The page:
Delp’s intense fidelity to Christ tells me I have far to go in living an authentic Christian life, but it spurs me to consider what needs to change to make Christ my absolute center as he did.
Father Delp’s prison meditations, in the edition with an introduction by Thomas Merton, begin with his thoughts at the end of a year that wasn’t just difficult, but one of absolute terror. He writes as a pastor and spiritual guide.
He writes to “you, whoever you are.”
“Human beings must approach the God-made-man with reverence and adoration – disenthralling themselves in order to find themselves. It is the only way.”
Disenthralling self in order to find our true selves. It is not hard to understand why Merton, the great writer on the true and false self, found Father Delp’s writing so important. Published in 1963, Merton’s introduction to The Prison Meditations of Father Delp calls his own generation to account for self-centered apathy:
No longer alive with passionate convictions, but centered on his own empty and alienated self, man becomes destructive, negative, violent.
“The Church’s mission in the world today,” Merton asserts, “is a desperate one of helping create conditions in which man can return to himself, recover something of his lost humanity, as a necessary preparation for his ultimate return to God.”
Delp’s meditations sparkle with serious hope. “The first thing a man must do if he wants to raise himself out of this sterile life,” the man in shackles tells us, “is to open his heart to the golden seed which God’s angels are waiting to sow in it:
…Patience and faith are needed, not because we believe in the earth, or in our stars, or our temperament or our good disposition, but because we have received the message of God’s herald angel and have ourselves encountered him.
“Sentenced to death, awaiting execution, Fr. Delp didn’t waste his time hating,” writes Heather King.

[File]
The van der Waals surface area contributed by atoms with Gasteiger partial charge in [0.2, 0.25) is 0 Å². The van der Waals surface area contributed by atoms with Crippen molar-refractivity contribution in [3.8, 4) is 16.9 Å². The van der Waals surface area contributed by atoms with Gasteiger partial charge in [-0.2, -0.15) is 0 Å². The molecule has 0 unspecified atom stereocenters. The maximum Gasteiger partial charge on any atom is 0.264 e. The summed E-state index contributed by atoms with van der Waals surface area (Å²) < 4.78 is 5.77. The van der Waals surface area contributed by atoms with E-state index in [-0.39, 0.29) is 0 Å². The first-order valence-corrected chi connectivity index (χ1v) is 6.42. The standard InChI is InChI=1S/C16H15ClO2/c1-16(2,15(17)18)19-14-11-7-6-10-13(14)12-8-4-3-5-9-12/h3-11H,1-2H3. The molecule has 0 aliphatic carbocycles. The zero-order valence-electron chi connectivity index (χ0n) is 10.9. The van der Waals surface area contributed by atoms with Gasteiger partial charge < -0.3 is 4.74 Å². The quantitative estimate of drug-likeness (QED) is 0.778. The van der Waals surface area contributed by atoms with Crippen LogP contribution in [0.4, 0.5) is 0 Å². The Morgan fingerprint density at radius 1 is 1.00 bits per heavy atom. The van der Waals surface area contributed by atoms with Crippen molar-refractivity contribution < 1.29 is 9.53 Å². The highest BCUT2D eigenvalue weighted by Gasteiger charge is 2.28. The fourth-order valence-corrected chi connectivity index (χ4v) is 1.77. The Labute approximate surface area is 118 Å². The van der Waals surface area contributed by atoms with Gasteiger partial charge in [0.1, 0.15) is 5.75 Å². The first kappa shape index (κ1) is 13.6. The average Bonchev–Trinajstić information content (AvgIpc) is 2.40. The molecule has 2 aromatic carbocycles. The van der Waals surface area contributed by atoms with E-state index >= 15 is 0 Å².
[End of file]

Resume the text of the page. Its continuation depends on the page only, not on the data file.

“He hoped, he wrestled with his conscience, he asked forgiveness, he apologized to all those to whom he had been unkind, unfair, and prideful.”
“I will honestly and patiently await God’s will. I will trust him till they come to fetch me,” he wrote. “I will do my best to ensure that this blessing, too, shall not find me broken and in despair.”
In light of Delp’s prison writings, the end of 2020 and the dawn of 2021 leave me painfully aware of my addiction to comfort, my many compromises with the truth of Christ, and most of all my inability to love my neighbor as myself.
They move me to work toward a more consistent application of the gospel in my life, to discard the insane partisan bickering and emotional grandstanding that have replaced serious reflection in our culture. To seek, whether a given cause seems to be favored by the left or the right, a consistent ethic rooted in an unwavering defense of the human person.
They inspire me to pray for the grace to walk in the self-emptying love that drove Alfred Delp, SJ to put his life on the line for God and for the humanity that he loved with his very life.
Happy New Year everyone! Please share Sparrowfare!
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Related post: Flight From Norway: Fascinating Facts about Sigrid Undset Part 2, about how Undset, author of the Kristin Lavransdatter trilogy for which she won a Nobel Prize, opposed Hitler with her pen and was forced to leave her homeland until the war was over.
This post is a rich gathering of photos and quotes for anyone wishing to learn more about Father Delp.
Looking for a soundtrack to inspire your quest for integrity in the new year? You might start with Kevin Heider’s new EP, Make an Honest Stand (released last October). The title track, “Think about Somebody Else” has been my theme song all winter, but every song on the EP contains words to live by. If you’re not following Heider’s work (including his Song & Story podcast, now is the perfect time.
Photo by Karsten Winegeart on Unsplash. Photo of Alfred Delp courtesy of Wikipedia.
2 thoughts on “Nazi Prison New Year: The Integrity of Alfred Delp”
Lovely post. Miss you.
I sure miss you too Laura! Hope you have a blessed new year!